Shantae and the Pirate’s Curse is a vibrant platform adventure game developed by WayForward. It is currently available for WiiU, 3DS & Steam. In this game you play a fallen genie named Shantae. A sweet, cheerful, purple haired belly dancer who uses her long locks as a whip to attack enemies and thwart the dangers that are threatening her island. Since her previous adventure she has lost her genie powers and her home has fallen into the hands of a new government. She is captured by her former nemesis ’Risky Boots’ who needs Shantae’s help in finding some cursed pirate artefacts which are scattered across multiple islands.
The game is structured in a very interesting way and draws inspiration from many other franchises. You begin on your home island which has a few useful locations like stores to purchase power ups, an easy to reach save point, a health replenishing pool etc. After a few short tutorial style missions to ease you into the game you have access to ‘Risky Boots’ sailing ship and can travel to the next island.
The islands all feature their own styles and gimmicks (Tropical, Desert, Haunted, Snowy etc) and consist of an overworld map and one or two labyrinth / dungeon maps. When playing through an overworld your objective is to find the entrance to the dungeon. This is achieved through a mixture of platforming, solving puzzles, speaking to NPCs and assisting them in small sub quests. Once inside the dungeons you have two tasks, the first being to find the pirate artefact which will grant Shantae a new ability. These items / abilities include speed boots which allow her to dash, a cannon which allows her to double jump and a hat which acts like a parachute. In addition to finding these upgrades each dungeon includes a boss which you need to beat in order to be able to access the next island. The dungeons are reminiscent of the types you would find in a Zelda title with chests, locked doors, communal keys, switches, mini bosses etc.
The new abilities acquired in these dungeons are essential in order to progress as a lot of the platforming and puzzles will be dependant on them. However if you feel inclined to explore the game thoroughly you can revisits previous islands at any time and use your newly acquired abilities to reach locations and find items which you were previously unable to access. As the game is split into different islands which unlock one by one it’s not strictly a Zelda or Metroid style of game although the option of backtracking is always there. It blurs the lines between linear and non-linear styles of game play to suite your play style.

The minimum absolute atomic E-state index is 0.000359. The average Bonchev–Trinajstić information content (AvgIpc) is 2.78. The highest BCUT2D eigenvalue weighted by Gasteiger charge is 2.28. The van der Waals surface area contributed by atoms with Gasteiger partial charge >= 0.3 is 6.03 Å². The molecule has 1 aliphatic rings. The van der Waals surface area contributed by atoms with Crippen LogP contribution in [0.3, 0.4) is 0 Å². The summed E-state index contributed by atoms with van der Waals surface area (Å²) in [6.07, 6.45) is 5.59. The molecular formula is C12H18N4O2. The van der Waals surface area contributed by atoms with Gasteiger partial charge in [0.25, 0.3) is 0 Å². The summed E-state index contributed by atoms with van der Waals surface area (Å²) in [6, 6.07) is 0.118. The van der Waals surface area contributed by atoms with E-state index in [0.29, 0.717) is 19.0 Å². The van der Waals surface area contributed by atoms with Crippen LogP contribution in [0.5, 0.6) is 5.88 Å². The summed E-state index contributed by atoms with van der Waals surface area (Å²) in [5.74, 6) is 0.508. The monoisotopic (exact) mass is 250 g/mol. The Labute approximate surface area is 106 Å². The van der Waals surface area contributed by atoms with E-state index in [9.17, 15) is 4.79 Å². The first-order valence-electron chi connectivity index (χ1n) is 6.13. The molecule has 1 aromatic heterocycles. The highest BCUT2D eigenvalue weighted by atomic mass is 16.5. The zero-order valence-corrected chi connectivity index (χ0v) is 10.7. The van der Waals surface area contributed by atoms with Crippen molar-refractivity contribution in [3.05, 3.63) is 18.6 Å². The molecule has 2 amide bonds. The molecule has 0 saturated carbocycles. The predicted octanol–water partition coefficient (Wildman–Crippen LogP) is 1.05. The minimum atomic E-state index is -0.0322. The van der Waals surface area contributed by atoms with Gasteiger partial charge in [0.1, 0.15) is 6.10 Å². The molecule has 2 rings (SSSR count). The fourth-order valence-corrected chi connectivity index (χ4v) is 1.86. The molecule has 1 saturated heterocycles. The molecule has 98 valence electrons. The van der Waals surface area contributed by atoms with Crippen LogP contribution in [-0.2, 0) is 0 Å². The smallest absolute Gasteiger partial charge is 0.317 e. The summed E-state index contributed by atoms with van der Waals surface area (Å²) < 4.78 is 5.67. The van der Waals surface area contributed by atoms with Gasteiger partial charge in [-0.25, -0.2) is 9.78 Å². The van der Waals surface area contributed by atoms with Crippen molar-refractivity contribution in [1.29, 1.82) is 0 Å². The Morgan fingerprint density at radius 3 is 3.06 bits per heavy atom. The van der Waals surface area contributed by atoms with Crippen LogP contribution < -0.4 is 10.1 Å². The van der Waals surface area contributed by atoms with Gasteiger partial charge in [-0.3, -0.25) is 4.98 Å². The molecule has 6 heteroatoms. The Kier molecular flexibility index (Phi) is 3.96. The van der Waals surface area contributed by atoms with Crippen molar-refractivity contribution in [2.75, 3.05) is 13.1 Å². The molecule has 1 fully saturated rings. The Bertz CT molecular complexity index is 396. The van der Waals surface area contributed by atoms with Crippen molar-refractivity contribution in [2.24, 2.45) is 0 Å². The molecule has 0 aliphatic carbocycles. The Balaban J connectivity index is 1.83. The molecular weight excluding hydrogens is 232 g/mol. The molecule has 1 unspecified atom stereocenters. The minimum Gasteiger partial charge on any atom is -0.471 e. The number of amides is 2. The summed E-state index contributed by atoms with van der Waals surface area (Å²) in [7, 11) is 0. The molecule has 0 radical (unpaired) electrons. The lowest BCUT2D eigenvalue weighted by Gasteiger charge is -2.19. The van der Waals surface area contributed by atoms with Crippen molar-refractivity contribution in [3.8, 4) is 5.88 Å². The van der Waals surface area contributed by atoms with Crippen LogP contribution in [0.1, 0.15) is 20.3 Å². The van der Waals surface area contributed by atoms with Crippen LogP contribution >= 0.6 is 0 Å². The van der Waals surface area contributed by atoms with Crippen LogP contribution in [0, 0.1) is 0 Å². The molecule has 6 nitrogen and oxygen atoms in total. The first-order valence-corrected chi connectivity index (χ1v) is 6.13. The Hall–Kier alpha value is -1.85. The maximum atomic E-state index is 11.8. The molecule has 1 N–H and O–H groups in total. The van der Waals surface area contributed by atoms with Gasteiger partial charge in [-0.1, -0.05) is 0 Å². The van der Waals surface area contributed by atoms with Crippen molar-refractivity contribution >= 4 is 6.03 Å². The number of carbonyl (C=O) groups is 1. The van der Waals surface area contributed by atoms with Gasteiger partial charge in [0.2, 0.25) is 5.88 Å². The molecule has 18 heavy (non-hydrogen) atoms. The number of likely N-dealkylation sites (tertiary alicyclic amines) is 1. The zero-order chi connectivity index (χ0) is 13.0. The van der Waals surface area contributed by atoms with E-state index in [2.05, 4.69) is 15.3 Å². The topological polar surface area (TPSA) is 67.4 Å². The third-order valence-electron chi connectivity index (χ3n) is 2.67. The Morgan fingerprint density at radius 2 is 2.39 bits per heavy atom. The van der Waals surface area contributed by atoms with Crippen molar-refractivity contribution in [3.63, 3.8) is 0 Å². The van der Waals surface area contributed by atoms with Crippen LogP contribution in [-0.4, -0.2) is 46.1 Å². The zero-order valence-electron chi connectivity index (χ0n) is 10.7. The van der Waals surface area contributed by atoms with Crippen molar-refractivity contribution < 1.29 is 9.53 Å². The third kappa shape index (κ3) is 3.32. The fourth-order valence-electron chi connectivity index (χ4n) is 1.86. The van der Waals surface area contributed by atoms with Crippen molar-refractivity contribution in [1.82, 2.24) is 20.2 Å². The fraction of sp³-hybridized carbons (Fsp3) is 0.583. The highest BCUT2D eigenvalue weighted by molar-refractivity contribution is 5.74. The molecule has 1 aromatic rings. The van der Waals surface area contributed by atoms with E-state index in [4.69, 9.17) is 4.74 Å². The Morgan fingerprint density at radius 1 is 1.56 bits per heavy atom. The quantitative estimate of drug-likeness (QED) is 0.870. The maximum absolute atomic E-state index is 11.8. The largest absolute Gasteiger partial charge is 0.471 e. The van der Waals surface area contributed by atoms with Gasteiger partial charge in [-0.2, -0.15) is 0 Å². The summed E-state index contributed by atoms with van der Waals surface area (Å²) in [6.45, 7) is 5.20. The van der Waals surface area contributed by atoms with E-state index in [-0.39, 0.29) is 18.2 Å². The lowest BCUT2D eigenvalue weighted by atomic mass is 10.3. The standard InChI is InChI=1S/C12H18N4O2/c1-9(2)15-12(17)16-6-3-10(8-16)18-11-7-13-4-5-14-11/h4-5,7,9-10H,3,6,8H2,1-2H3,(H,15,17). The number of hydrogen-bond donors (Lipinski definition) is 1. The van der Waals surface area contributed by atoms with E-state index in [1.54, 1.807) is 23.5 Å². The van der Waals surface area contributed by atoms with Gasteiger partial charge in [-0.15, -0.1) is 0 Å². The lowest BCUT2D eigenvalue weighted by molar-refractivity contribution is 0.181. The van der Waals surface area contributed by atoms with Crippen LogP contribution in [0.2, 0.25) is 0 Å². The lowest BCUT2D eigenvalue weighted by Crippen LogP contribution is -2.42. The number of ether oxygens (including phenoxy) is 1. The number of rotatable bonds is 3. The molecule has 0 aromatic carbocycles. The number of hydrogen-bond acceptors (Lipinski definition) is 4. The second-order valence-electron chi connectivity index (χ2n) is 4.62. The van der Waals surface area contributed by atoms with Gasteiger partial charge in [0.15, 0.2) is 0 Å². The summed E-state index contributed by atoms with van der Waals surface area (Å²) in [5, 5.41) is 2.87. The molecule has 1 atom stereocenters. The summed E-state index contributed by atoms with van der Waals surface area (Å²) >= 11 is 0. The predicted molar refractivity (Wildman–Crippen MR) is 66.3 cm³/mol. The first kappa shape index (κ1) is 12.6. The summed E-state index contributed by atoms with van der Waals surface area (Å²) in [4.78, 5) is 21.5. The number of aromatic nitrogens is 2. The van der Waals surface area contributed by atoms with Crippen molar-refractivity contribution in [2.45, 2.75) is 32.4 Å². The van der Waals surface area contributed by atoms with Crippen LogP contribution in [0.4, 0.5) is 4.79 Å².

On the WiiU version you have the option of playing with either the game pad or pro controller. You can move Shantae with either the D-Pad or left analogue stick and each or her abilities are automatically assigned to the face and trigger buttons. Unfortunately there’s no option to rebind the controls however I personally had no problem with the button layout. Shantae moves swiftly, responds really smoothly to button inputs and can be controlled in mid-air as well as on foot. In short she controls like a dream.
During my first play through I was extremely divided on the graphics. In most cases the game looked very pretty and colourful. The sprites for the characters and enemies all look charming and remind me of the Neo Geo / 16-bit era. However when it comes to the larger back and foreground items such as clouds and scenery something was amiss. Although the main sprites were all very well drawn pieces of pixel art a lot of the larger assets didn’t look as if they were drawn in the same way. Instead they looked as if they were originally high-resolution assets with a mosaic filter placed over the top in order to make them look like pixel art artificially. For me this looked really cheap and unappealing, however I think I may have worked out the reasoning behind why these graphics look inconsistent.
After my original play though I tested what the game was like on the WiiU gamepad and I didn’t notice this filtering problem at all. I’m guessing that this game has been optimised for use on the 3DS screen and WiiU gamepad. As a result the filtered assets were not a deliberate attempt to make the game look pixelated but simply the game being upscaled to a full TV size while maintaining the gamepad resolution. This is disappointing as playing the game on the TV is my preferred method of playing it as the colours are all really bright and vibrant.